Parenting After Divorce
Whether your divorce is amicable or bitter, if you have a child, it’s important to keep their well-being a priority. One way to do that is by creating a co-parenting plan with your ex that will make the divorce easier on your child. Judges have the authority to make parenting decisions such as custody and visitation, but you and your ex are better suited to create a plan that is in your child’s best interest. As a side note, if your relationship was abusive, the judge has a duty to ensure that the custody plan protects your child from danger. Read on to learn important tips that will help you better handle issues surrounding divorce and co-parenting and the benefits of creating a co-parenting plan for your child.
Divorce and Co-Parenting – The Importance of A Co-Parenting Plan
Why is a co-parenting plan important? One word: stability. Children need stability and consistency in their lives, particular during a stressful divorce. Though your marriage has ended, you will need to form a new partnership with your ex that demonstrates to your child that they are secure and loved. Providing them with an example of how two people working together despite their differences, is a lesson they will carry with them always. Remind your child that despite the feelings you and your ex have toward each other, they are loved and in no way responsible for the divorce.
Co-Parenting Tips for Divorced Parents
Divorce often results in feelings of anger and hurt. You’re going to have to put all of those feelings aside in order to effectively co-parent. Here is a list of things NOT to do:
- Do not use your child to spy on your ex
- Do not bad-mouth your ex (or their new partner) in front of your child
- Do not use your child as a pawn to get back at your ex
- Do not use your child to carry messages back to your ex
- Do not force your child to take sides
- Do not undermine or criticize how your ex is parenting in front of your child
If you stoop to bad-mouthing and forcing sides, your child will grow resentful. Children are not equipped to deal with adult problems, so keep them from being in the middle of any issues you have with your ex.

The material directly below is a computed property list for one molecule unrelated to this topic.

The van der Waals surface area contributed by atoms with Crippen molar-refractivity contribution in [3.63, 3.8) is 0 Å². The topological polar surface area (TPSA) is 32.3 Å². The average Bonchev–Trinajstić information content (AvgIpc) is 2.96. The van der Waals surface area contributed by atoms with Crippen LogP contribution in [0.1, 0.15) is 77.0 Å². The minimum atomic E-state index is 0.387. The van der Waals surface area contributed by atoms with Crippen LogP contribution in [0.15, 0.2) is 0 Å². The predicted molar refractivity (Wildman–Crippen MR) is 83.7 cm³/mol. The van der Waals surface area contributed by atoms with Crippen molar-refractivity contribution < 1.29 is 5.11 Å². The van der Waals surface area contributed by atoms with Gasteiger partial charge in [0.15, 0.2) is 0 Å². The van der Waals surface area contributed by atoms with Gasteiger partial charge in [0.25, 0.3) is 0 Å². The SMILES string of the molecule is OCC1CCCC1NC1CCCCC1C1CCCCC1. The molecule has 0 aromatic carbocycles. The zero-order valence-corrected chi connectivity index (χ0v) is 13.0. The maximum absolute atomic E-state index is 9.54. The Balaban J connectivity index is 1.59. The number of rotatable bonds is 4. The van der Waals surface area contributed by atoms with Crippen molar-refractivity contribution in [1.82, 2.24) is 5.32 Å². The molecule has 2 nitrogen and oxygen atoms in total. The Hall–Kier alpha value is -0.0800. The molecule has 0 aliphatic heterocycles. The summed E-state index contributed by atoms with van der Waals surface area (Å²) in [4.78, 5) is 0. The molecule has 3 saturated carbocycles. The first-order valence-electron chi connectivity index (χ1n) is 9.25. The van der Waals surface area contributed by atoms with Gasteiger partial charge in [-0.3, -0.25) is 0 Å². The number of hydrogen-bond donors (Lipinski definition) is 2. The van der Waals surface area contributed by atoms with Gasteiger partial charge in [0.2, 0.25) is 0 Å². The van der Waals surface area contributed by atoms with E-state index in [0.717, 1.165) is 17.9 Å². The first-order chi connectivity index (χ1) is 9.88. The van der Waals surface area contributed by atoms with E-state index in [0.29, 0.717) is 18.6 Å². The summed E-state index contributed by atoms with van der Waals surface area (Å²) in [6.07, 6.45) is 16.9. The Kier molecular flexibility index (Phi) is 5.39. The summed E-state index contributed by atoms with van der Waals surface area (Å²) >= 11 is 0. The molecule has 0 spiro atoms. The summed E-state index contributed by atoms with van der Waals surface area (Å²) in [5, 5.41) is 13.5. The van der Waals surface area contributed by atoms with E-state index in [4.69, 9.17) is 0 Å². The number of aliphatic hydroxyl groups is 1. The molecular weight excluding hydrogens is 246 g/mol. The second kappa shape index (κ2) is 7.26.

Creating a Co-Parenting Plan
When writing up your plan, the primary goal is to create conflict-free communication. Here are some points to keep in mind when you and your ex sit down to put the plan together.
- Set aside your differences
- Use a business-like tone when speaking with your ex
- Make requests rather than statements that can be misinterpreted as demands
- Show restraint
- Communicate frequently
- Aim for consistency in discipline, rules and schedules
- Be clear on medical needs, education and financial issues
- Respect your ex in front of your child
- Be flexible
- Encourage your child’s relationship with your ex
- Respect the visitation schedule
The Co-Parenting Agreement
It is helpful to have your co-parenting plan defined in a formal co-parenting agreement. The agreement can specifically identify the parties intentions, rights and responsibilities, how decisions will be made and how conflicts will be resolved. A great sample template that provides an overview of issues can be found here. Finally, remember that the plan is not written in stone. Continued open communication with your ex will provide opportunities to change the plan as needed. All of this is not to say that working together with your ex-spouse will be easy, but by keeping your love for your child at the center of your efforts, you will be creating the nurturing and stable environment they need.
Contact A People’s Choice for help in preparing your child custody legal documents. We can prepare your co-parenting agreement and help you define your co-parenting plan. We can also prepare and file any other necessary child custody legal paperwork you may need to file with the court. Call 1-800-747-2780 to get started.